Sunny Sompalli, a 20-year-old Wake Forest student from Raleigh, said that he had not registered to vote in the midterm election.
“I mean to be completely honest, I wasn’t really all that engaged with this election anyway,” he said. “I’m not all that interested, I guess.”
This attitude is not uncommon among voters between the ages of 18-29, especially when it comes to midterm elections. This age-group turnout in the 2014 race was especially low. The North Carolina State Board of Elections indicates that the 2014 general election voter turnout was at 44.02 percent, while turnout for young voters was only 5.9 percent, according to an analysis by The News & Observer.
However, these past figures do not necessarily reflect the outcome of the upcoming Nov. 2 race.
“I think that [voting] is just important, we should all do it,” said 26-year-old Philip Howard, shortly after he voted early at the Forsyth County Board of Elections. “Really the biggest issue is getting out and voting regardless of opinions or anything like that. It’s just doing a civic duty.”
This sense of responsibility reflects a growing investment in politics on the part of young people following the 2016 presidential election. A poll conducted by the Harvard Institute of Politics published April 25, 2017, indicated that 59 percent of Americans between the ages of 18 and 29 said they wanted to help unite the country, and that 74 percent of that demographic indicated that voting was the best way to enact change.
Wake Forest University Assistant Professor of Politics and International Affairs Michael Pisapia said that Democrats enacted legislation to initiate early voting in North Carolina, with the aim to increase the turnout of young voters.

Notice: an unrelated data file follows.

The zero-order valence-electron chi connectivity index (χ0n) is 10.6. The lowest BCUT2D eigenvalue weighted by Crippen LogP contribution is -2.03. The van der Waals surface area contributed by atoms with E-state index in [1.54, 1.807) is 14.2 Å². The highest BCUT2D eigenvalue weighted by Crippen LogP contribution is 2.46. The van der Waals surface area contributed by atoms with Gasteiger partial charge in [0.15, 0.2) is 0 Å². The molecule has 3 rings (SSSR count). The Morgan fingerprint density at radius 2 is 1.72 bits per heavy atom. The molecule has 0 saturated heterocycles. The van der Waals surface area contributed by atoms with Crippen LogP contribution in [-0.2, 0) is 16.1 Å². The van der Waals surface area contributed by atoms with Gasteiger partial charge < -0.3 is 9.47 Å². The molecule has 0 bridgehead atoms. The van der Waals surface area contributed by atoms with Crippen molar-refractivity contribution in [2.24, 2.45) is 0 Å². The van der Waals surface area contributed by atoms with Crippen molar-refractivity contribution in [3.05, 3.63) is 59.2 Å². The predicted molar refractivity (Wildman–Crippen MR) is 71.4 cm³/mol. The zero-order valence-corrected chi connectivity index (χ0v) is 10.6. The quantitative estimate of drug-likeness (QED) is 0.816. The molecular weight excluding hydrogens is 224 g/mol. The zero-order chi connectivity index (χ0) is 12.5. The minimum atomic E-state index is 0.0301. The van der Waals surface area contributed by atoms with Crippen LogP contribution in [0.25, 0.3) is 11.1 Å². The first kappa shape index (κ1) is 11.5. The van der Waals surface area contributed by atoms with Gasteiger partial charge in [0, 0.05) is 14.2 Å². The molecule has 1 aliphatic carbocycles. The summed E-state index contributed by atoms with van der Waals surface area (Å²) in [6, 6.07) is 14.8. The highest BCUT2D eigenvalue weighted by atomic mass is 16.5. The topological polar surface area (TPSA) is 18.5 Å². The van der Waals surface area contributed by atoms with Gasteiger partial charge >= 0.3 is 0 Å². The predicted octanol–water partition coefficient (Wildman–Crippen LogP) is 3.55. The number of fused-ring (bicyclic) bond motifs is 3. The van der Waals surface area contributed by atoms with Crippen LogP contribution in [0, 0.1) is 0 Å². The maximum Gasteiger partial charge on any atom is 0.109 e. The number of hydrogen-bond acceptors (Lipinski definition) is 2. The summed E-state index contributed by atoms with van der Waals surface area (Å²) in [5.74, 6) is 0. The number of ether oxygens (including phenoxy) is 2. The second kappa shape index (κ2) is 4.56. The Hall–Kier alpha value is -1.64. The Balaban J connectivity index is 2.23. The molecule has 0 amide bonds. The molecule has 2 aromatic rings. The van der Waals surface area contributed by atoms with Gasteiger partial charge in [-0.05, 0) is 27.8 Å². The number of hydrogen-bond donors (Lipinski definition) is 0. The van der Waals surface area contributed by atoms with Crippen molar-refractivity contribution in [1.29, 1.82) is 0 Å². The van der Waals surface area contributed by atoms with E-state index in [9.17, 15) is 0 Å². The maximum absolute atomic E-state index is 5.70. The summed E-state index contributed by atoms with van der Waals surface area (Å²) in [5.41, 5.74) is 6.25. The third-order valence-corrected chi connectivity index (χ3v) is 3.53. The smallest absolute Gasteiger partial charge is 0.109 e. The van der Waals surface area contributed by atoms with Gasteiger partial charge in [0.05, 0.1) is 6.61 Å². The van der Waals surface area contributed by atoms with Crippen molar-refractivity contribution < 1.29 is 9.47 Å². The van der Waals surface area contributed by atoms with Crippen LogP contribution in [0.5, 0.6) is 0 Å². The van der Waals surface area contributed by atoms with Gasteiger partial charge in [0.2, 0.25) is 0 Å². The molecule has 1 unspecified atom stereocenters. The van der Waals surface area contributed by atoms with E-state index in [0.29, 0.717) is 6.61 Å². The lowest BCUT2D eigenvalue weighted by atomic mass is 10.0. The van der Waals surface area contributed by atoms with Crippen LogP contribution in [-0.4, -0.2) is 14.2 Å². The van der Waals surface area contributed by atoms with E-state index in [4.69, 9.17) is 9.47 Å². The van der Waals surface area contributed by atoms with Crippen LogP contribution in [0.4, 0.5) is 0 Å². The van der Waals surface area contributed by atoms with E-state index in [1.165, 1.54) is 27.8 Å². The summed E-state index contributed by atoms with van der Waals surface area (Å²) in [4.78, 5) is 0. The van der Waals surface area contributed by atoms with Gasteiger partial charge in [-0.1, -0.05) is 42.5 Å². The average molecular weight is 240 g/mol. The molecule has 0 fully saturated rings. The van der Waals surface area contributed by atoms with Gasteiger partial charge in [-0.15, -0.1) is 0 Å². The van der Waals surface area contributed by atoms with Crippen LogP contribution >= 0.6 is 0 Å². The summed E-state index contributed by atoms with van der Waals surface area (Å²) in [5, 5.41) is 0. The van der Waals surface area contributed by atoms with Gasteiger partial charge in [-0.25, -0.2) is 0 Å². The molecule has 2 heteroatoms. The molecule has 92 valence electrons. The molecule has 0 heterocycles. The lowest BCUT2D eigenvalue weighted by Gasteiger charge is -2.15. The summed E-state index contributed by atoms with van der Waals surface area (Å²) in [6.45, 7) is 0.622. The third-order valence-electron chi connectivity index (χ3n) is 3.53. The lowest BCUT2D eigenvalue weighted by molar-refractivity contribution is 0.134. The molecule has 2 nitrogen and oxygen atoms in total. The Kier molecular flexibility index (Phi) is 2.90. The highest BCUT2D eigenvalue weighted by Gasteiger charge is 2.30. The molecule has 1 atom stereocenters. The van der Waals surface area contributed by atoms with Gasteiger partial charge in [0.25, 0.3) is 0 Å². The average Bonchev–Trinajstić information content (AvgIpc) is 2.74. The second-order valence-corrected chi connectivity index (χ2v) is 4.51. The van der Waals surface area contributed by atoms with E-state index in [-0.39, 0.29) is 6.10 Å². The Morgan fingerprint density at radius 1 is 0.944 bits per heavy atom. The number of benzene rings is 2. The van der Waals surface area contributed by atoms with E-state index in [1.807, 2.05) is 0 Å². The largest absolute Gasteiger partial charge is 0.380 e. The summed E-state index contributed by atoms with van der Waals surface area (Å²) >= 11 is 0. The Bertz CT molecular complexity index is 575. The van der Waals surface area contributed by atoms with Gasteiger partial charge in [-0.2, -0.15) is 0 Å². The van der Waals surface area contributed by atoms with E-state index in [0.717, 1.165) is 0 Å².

Their efforts appear to be working. According to the News & Observer’s analysis of the first 12 days of early voting, 7.3 percent of the ballots were submitted by early voters between 18 and 25 years of age, compared to the total turnout of 5.9 percent in 2014.
“The early voting makes it easier to get to the polls,” said 22-year-old voter Pat Phillips. He said that the issues he was concerned about were “lower taxes, more jobs, and the issue with abortion.”
Pisapia said that other factors influence young voter turnout, one of the most significant of which is location. He pointed to the ongoing debate between Republicans and Democrats in the Forsyth County Board of Elections over the removal of the Anderson Center’s status as a location for early voting as an example. It became a point of contention due to its location on the campus of Winston-Salem State University, as its removal means that the school’s students must travel about 1.8 miles further for early voting, making early voting far less convenient for students.
Despite the identifiable increase in voter turnout, it remains relatively difficult to reliably predict youth voter turnout on Election Day. There has been some conflict in polls. According to a September 2018 Gallup poll, only 26 percent of Americans between the ages of 18 and 29 are absolutely certain they will be voting. This is contradicted by the Harvard Institute of Politics’ October 2018 poll of American youth which indicates that 40 percent of plan on voting.
Despite the uncertain outcome of both the race and voter turnout, many young voters are ardently determined to make a difference.
“For me… [early voting is] an opportunity for my voice to be heard in a space where it needs to be heard,” said 29-year-old Winston-Salem native voter Charles Armstrong. “I didn’t want to wait until Election Day. I wanted to speak now.”